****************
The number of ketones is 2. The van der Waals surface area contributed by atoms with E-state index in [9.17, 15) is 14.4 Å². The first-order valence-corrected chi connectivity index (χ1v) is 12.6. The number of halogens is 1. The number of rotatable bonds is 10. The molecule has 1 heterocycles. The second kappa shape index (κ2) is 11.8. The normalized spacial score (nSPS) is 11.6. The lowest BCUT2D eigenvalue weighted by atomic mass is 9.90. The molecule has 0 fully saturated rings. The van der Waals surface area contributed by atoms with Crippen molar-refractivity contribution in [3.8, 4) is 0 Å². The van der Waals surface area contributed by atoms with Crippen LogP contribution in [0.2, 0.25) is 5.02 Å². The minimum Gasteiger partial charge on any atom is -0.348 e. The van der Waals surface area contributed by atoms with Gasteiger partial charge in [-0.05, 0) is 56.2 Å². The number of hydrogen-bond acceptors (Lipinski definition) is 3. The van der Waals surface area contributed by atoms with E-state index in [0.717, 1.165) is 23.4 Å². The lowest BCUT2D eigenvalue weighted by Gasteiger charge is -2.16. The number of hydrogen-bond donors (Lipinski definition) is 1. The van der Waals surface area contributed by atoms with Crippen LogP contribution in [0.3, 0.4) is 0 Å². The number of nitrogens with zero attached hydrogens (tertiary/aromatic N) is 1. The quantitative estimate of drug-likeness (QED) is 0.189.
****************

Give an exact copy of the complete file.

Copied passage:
The number of ketones is 2. The van der Waals surface area contributed by atoms with E-state index in [9.17, 15) is 14.4 Å². The first-order valence-corrected chi connectivity index (χ1v) is 12.6. The number of halogens is 1. The number of rotatable bonds is 10. The molecule has 1 heterocycles. The second kappa shape index (κ2) is 11.8. The normalized spacial score (nSPS) is 11.6. The lowest BCUT2D eigenvalue weighted by atomic mass is 9.90. The molecule has 0 fully saturated rings. The van der Waals surface area contributed by atoms with Crippen molar-refractivity contribution in [3.8, 4) is 0 Å². The van der Waals surface area contributed by atoms with Crippen LogP contribution in [0.2, 0.25) is 5.02 Å². The minimum Gasteiger partial charge on any atom is -0.348 e. The van der Waals surface area contributed by atoms with Gasteiger partial charge in [-0.05, 0) is 56.2 Å². The number of hydrogen-bond acceptors (Lipinski definition) is 3. The van der Waals surface area contributed by atoms with E-state index in [0.717, 1.165) is 23.4 Å². The lowest BCUT2D eigenvalue weighted by Gasteiger charge is -2.16. The number of hydrogen-bond donors (Lipinski definition) is 1. The van der Waals surface area contributed by atoms with Crippen LogP contribution in [0.3, 0.4) is 0 Å². The number of nitrogens with zero attached hydrogens (tertiary/aromatic N) is 1. The quantitative estimate of drug-likeness (QED) is 0.189.